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Immune combinational therapy targeting OX40 and IDO synergistically enhances efficacy of a cancer vaccine
  1. Zuzana Berrong1,
  2. Shamim Ahmad1,
  3. Rasha Abu Eid1,
  4. Abdeljabar El Andaloussi1,
  5. Tanusree Sen1,
  6. Ross Stewart2,
  7. Scott A Hammond3,
  8. Rajeev Shrimali1,
  9. Mikayel Mkrtichyan1 and
  10. Samir N Khleif1
  1. Aff1 grid.410427.40000000419370183Cancer CenterGeorgia Regents University Cancer Center Augusta GA USA
  2. Aff2 grid.417815.e0000000104335842MedImmune Cambridge UK
  3. Aff3 grid.418152.bMedimmune LLC Gaithersburg MD USA

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Meeting abstracts

Enhancing an effector immune response by cancer vaccines has not been clinically successful so far. Although the necessary immune response may be elicited using vaccine-based therapies, this has not been sufficient for a positive clinical outcome; since most cancers can escape immune surveillance via multiple immune suppressive mechanisms induced in the tumor environment. A relatively recent strategy to increase the therapeutic efficacy of tumor vaccination is to combine it with alternative immunotherapeutic approaches.

Here we tested if simultaneous targeting of the effector arm of the immune system with an agonist anti-OX40 mAb together with targeting of suppressive mechanisms in the tumor, via inhibition of indoleamine-(2,3)-dioxygenase (IDO), could enhance the anti-tumor activity of vaccine in mouse models of cancer.

The OX40 molecule is a co-stimulatory receptor expressed on T-cells that can lead to proliferation and enhancement of T-cell effector function when triggered with an agonistic antibody. However, the tumor secretes a number of suppressive signals as a protective mechanism against its destruction, one of which is IDO. We demonstrate that treatment of TC-1 tumor bearing mice with an anti-OX40 agonist antibody in combination with vaccine leads to the enhancement of antigen-specific T cell responses. The dose of 1 mg/kg anti-OX40 antibody stimulated the effector arm of T cells, which ultimately led to a significant increase in the CD8+/regulatory T-cell (Treg) ratio within tumors. Further, this combination of vaccine and anti-OX40 antibody treatment led to a significant inhibition of tumor growth and to a prolonged survival of tumor bearing mice compared to control, and resulted in complete tumor regression in 20% of treated mice. We found, however, that this anti-tumor activity could be further enhanced through the combination of vaccine, anti-OX40 and 1-methyltryptophan (1-MT), an IDO activity inhibitor. IDO has been shown to be secreted by tumor cells, suppressive dendritic cells and macrophages in tumor environment, and is known to be responsible for suppressing effector cells and inducing Tregs.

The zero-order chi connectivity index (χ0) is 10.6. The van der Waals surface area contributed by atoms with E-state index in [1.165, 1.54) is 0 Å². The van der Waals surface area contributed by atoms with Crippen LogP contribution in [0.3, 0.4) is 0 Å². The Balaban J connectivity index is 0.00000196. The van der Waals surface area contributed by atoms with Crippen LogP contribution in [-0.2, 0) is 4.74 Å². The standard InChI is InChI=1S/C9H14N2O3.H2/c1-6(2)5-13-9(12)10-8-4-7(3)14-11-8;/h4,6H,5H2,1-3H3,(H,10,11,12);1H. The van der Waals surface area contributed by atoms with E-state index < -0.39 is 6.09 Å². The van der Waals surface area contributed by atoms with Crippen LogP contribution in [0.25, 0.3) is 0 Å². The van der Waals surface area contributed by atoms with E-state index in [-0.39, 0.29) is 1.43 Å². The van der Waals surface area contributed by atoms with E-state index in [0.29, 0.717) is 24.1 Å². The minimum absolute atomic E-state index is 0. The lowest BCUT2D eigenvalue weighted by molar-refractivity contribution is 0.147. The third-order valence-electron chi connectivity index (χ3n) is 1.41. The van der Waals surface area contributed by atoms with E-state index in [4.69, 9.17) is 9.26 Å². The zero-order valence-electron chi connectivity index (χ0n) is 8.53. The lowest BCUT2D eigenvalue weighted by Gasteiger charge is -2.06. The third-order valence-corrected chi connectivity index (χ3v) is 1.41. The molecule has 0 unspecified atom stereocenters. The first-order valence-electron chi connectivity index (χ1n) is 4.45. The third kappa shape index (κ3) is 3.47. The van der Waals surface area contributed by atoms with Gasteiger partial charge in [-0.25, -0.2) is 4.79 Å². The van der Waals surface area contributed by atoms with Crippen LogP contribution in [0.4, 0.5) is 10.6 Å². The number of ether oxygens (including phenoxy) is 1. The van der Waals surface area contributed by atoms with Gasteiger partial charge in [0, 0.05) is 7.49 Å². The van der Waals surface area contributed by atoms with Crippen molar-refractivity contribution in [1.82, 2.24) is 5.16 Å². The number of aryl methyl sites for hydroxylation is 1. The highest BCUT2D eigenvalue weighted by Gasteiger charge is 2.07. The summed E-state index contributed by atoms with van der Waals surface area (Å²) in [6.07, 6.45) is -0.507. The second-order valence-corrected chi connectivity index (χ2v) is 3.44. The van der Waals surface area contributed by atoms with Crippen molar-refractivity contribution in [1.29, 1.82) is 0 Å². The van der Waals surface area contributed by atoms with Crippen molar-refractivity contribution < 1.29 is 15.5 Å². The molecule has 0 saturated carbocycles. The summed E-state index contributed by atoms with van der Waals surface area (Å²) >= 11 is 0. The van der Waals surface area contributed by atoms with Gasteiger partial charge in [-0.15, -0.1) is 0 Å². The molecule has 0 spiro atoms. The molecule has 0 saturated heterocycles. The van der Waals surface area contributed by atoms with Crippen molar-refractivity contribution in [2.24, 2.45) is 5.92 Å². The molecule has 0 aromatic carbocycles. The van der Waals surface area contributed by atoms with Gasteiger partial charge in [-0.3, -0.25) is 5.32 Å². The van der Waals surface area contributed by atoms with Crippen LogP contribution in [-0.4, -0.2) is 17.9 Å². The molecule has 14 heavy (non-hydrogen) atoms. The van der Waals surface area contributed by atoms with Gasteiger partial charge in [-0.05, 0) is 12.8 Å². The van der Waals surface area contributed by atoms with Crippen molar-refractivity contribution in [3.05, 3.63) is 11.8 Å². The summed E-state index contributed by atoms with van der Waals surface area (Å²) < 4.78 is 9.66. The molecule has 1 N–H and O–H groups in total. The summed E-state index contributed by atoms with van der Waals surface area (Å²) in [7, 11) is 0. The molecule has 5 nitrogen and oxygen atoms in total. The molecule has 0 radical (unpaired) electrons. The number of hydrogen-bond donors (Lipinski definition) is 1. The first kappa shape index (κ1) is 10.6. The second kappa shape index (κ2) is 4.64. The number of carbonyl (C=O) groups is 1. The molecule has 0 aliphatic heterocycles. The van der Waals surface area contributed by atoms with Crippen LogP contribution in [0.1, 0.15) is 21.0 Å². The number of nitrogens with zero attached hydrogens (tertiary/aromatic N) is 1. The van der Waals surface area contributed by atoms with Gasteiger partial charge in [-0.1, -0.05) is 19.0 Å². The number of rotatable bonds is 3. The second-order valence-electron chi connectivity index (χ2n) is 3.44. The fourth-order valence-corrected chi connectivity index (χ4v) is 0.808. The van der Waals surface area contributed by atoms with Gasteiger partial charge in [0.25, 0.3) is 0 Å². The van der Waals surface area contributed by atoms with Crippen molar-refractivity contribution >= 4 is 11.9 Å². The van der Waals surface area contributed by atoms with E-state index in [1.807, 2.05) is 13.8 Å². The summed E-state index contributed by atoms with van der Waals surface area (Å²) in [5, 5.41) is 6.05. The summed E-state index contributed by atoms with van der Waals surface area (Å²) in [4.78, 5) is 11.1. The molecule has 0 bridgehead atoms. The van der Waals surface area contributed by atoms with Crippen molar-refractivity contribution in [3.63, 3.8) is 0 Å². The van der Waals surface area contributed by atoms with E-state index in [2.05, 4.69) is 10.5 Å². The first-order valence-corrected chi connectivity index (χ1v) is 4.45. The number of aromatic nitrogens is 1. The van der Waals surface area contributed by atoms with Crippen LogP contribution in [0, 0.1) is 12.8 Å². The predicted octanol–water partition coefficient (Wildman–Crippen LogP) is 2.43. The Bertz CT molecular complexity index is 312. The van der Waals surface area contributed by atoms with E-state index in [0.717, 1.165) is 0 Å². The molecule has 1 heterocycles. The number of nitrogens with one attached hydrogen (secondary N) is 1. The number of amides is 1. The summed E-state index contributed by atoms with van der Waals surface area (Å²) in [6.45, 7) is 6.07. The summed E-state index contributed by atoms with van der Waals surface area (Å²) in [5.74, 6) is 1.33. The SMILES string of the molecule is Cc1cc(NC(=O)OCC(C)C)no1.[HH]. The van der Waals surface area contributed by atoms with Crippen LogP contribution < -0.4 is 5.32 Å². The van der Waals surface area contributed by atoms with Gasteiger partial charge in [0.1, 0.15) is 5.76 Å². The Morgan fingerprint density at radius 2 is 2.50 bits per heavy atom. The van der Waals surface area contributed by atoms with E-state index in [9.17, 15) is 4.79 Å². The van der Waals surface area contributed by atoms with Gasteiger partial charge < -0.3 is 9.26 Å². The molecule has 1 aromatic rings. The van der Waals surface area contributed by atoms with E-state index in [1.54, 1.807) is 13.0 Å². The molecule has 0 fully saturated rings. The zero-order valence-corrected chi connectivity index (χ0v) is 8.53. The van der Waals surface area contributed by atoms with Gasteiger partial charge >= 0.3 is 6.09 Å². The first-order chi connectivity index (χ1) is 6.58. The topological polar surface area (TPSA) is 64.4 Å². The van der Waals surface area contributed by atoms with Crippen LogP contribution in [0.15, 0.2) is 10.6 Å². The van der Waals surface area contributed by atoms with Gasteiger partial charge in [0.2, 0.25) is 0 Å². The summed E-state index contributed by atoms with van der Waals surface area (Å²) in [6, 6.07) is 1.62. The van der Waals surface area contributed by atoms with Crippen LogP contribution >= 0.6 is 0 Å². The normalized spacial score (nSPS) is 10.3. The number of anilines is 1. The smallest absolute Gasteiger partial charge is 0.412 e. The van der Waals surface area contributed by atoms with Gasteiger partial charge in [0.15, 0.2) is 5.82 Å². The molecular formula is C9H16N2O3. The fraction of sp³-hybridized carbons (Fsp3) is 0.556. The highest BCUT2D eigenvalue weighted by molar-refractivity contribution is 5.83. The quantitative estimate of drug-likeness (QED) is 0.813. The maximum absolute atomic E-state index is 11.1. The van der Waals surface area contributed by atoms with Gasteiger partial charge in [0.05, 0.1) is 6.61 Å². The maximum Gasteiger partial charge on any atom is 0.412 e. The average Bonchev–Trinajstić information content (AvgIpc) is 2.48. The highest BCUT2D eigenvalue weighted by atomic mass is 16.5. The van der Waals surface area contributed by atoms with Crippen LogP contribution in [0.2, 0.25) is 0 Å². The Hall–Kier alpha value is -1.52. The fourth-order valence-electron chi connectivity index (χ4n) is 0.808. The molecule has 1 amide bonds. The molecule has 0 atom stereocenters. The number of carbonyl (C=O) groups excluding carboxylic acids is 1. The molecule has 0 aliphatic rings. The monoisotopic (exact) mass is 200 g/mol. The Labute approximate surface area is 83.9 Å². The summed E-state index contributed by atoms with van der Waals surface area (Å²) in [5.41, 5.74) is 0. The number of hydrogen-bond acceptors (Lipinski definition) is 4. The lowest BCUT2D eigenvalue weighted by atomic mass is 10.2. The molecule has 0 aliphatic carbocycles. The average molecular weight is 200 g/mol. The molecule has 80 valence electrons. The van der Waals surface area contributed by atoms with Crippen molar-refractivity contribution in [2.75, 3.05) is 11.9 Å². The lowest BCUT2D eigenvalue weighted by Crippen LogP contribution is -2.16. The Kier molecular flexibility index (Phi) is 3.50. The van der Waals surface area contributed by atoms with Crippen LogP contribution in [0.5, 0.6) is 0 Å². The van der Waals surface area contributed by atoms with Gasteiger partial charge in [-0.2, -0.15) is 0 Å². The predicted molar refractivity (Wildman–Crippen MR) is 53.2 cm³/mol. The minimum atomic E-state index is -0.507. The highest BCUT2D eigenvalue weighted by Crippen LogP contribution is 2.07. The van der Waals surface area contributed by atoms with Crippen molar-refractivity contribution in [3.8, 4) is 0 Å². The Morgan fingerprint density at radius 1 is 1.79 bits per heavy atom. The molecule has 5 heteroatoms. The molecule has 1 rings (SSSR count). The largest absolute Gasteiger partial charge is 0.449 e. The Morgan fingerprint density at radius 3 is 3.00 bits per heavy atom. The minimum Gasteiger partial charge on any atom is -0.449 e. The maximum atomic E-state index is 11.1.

Our data demonstrate that vaccine/anti-OX40 antibody/1-MT combination leads to a more profound inhibition of tumor growth in mice and complete regression of established tumors in 60% of treated mice. In conclusion, we provide evidence that simultaneous targeting of the effector arm of the immune system, via anti-OX40 antibody, and suppressive mechanisms within the tumor, via 1-MT, in combination with cancer vaccine has a synergistic effect for tumor eradication and is a promising strategy that could potentially enhance the overall efficacy of cancer treatment in patients.